DOMA Goes Bankrupt and the Rhetoric of the Marriage Debate

In any event, the bankruptcy court went through the test for heightened scrutiny, finding that sexual orientation is immutable, that gay people suffer discrimination, that gays face significant political obstacles to alleviating discrimination at the ballot box, that one's sexual orientation is irrelevant to one's ability to contribute to society and even took to heart the notion that treating gay couples differently than opposite-sex couples is a form of gender discrimination. That last argument, though eminently reasonable to many of us, has been accepted by precious few courts and explicitly rejected by various federal appellate courts. The court also found no rational basis for DOMA.

Judge Donovan, the opinion's author, took a shot directly at Congress for passing DOMA in the first place, stating that "[a]lthough individual members of Congress have every right to express their views and the views of their constituents with respect to their religious beliefs and principles and their personal standards of who may marry whom, this court cannot conclude that Congress is entitled to solemnize such views in the laws of this nation in disregard of the views, legal status and living arrangements of a significant segment of our citizenry that includes the debtors in this case."

This is an important decision. Even though bankruptcy judges sit pretty low on the totem poll of federal precedent, this decision, especially given its 20 co-signers, could persuade bankruptcy judges in every other jurisdiction where same-sex marriage is legal.

Most commentators have placed this decision in the narrative that DOMA violates the rights of same-sex individuals and couples. That is what heightened scrutiny is all about — namely, making sure that when the state is fiddling around with discrimination against certain groups, it does so only for very good reasons. But, perhaps more notable is the bankruptcy judge's reminder that our quest for marriage rights is not simply an issue of "rights," but a matter of the virtue of marriage itself.

The court quoted Justice Douglas's homage to marriage from Griswold v. Connecticut, where the liberal lion of the Court noted that "[w]e deal with a right of privacy older than the Bill of Rights — older than our political parties, older than our school system. Marriage is a coming together for better or for worse, hopefully enduring, and intimate to the degree of being sacred. It is an association that promotes a way of life, not causes; a harmony in living, not in political faiths; a bilateral loyalty, not commercial or social projects. Yet it is an association for as noble a purpose as any involved in our prior decisions."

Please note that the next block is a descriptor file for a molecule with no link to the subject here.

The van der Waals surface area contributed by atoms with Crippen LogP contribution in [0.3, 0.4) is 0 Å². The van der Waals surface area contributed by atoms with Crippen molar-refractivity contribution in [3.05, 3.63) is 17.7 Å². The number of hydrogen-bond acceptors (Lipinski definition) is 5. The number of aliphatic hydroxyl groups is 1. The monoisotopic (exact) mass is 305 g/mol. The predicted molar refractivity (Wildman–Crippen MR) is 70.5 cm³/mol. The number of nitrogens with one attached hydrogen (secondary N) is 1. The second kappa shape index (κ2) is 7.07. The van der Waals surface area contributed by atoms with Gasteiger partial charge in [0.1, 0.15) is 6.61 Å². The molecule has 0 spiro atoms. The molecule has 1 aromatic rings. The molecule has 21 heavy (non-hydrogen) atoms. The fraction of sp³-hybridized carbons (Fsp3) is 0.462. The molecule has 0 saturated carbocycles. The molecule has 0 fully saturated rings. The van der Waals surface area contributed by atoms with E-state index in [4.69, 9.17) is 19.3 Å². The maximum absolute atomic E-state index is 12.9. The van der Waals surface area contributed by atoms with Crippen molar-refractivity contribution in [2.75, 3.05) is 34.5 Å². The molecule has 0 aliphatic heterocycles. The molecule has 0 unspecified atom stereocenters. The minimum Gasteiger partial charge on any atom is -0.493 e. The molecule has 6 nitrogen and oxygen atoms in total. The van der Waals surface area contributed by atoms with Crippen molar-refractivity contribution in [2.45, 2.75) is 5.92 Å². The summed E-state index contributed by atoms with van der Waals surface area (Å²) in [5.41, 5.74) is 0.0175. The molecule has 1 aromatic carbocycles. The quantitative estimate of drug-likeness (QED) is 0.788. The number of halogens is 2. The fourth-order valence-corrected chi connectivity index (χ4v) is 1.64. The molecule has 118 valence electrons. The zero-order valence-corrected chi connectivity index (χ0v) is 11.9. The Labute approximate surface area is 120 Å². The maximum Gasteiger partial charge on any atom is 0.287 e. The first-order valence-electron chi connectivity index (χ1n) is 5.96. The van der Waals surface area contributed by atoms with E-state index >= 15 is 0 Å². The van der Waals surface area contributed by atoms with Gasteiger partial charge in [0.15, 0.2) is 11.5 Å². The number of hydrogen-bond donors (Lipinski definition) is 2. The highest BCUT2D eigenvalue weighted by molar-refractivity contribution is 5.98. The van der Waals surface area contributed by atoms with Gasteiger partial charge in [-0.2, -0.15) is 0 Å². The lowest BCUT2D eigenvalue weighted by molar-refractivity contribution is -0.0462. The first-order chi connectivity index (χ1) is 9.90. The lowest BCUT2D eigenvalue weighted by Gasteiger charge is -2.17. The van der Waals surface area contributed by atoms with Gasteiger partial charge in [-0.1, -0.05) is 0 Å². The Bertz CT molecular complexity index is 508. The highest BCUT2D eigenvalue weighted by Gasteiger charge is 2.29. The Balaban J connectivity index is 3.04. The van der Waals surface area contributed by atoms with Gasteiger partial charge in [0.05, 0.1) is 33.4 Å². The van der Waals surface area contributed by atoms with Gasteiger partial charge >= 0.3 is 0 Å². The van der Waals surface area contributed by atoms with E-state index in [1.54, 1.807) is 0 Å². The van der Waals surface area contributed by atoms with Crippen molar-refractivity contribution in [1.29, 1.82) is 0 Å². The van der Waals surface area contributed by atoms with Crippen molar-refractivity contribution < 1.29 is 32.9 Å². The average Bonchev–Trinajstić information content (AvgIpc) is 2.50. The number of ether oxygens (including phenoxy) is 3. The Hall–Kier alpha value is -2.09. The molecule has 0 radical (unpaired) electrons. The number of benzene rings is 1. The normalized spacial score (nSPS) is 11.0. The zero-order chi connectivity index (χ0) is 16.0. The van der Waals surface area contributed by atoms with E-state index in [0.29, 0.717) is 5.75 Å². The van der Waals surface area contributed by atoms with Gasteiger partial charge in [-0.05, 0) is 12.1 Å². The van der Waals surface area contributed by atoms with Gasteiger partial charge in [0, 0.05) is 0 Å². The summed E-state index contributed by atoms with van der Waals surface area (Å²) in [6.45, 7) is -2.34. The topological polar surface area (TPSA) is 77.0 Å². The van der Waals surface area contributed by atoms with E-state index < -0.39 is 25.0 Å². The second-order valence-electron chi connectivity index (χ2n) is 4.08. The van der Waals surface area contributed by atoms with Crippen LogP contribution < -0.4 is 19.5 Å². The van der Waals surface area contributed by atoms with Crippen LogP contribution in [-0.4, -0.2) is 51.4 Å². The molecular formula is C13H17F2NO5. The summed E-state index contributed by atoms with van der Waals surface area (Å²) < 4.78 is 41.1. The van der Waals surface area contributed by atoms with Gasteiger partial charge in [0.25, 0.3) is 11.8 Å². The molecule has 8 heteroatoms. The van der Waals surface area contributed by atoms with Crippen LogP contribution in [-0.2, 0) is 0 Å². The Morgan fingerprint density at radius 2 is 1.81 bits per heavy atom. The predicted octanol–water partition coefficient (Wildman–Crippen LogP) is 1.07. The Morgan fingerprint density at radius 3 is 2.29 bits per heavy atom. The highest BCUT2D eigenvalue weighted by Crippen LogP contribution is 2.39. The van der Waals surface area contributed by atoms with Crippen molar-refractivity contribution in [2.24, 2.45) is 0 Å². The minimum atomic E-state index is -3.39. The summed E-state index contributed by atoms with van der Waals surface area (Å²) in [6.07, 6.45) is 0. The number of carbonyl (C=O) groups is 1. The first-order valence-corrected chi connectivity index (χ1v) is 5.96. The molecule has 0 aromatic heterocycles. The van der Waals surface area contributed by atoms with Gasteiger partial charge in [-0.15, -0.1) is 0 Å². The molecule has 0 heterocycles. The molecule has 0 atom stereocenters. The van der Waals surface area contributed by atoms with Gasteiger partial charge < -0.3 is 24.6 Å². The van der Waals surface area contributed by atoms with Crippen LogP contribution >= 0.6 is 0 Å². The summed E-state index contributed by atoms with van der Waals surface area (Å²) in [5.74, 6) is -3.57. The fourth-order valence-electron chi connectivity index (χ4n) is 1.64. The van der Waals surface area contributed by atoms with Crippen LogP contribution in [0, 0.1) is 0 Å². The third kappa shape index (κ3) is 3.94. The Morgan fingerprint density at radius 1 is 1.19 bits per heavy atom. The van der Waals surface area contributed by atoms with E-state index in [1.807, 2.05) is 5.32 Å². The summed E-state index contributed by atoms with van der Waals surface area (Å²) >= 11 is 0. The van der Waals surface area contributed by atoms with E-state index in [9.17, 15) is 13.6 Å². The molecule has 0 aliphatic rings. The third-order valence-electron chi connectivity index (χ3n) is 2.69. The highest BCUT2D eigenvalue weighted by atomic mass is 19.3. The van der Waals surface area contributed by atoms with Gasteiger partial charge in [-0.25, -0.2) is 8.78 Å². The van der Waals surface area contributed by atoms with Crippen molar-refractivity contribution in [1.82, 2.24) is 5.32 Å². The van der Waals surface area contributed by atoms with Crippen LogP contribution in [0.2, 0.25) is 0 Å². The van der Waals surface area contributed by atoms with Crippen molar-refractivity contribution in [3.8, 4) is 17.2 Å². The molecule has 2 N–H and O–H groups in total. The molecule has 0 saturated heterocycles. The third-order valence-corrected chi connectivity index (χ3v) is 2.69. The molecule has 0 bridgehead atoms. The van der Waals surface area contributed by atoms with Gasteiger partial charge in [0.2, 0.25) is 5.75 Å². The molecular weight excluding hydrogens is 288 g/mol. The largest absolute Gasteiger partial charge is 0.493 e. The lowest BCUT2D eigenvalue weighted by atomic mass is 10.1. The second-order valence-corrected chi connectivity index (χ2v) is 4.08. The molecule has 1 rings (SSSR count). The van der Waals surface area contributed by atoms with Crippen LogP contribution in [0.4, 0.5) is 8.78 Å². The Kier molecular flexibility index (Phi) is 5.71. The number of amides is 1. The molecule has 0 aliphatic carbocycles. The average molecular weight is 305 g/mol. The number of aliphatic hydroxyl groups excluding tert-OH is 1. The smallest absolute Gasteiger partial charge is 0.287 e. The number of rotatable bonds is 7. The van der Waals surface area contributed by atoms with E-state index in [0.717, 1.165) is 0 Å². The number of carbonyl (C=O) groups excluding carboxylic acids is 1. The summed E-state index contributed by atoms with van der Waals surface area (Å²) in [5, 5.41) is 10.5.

No truer words have ever been spoken. Marriage is dishonored when the state bars an entire class of persons from it for any reason, but especially for reasons that are irrational; their right to it is almost secondary to the importance of the institution itself.

This decision is not only another nail in DOMA's coffin, but it asks us to consider our rhetoric as we advocate on behalf of same-sex marriage. Are we simply asking for rights or are we also asking Congress — or, this week, the New York State Senate — to honor the institution of marriage by allowing gays to take part? This question may strike some as esoteric or even a little heretical, but how we make our arguments in court and in the court of public opinion matters.

If we stick to notions of "equality" and "rights," all of which are true, we run up against conflicting rights of others and the problem posed by domestic partnerships and civil unions as so-called compromises. After all, New York Republicans' quest for religious exemptions and protections is really one part of a debate over the rights of religious institutions. But, if we remind our conservative opponents that the debate over same-sex marriage is also about honoring the institution of marriage itself, thus speaking in language to which conservatives can relate, we may find it easier to get that extra vote and move beyond the sticking points that are holding up marriage in New York right now.

Ari Ezra Waldman is a 2002 graduate of Harvard College and a 2005 graduate of Harvard Law School. After practicing in New York for five years and clerking at a federal appellate court in Washington, D.C., Ari is now on the faculty at California Western School of Law in San Diego, California. His research focuses on gay rights and the First Amendment. Ari will be writing weekly posts on law and various LGBT issues.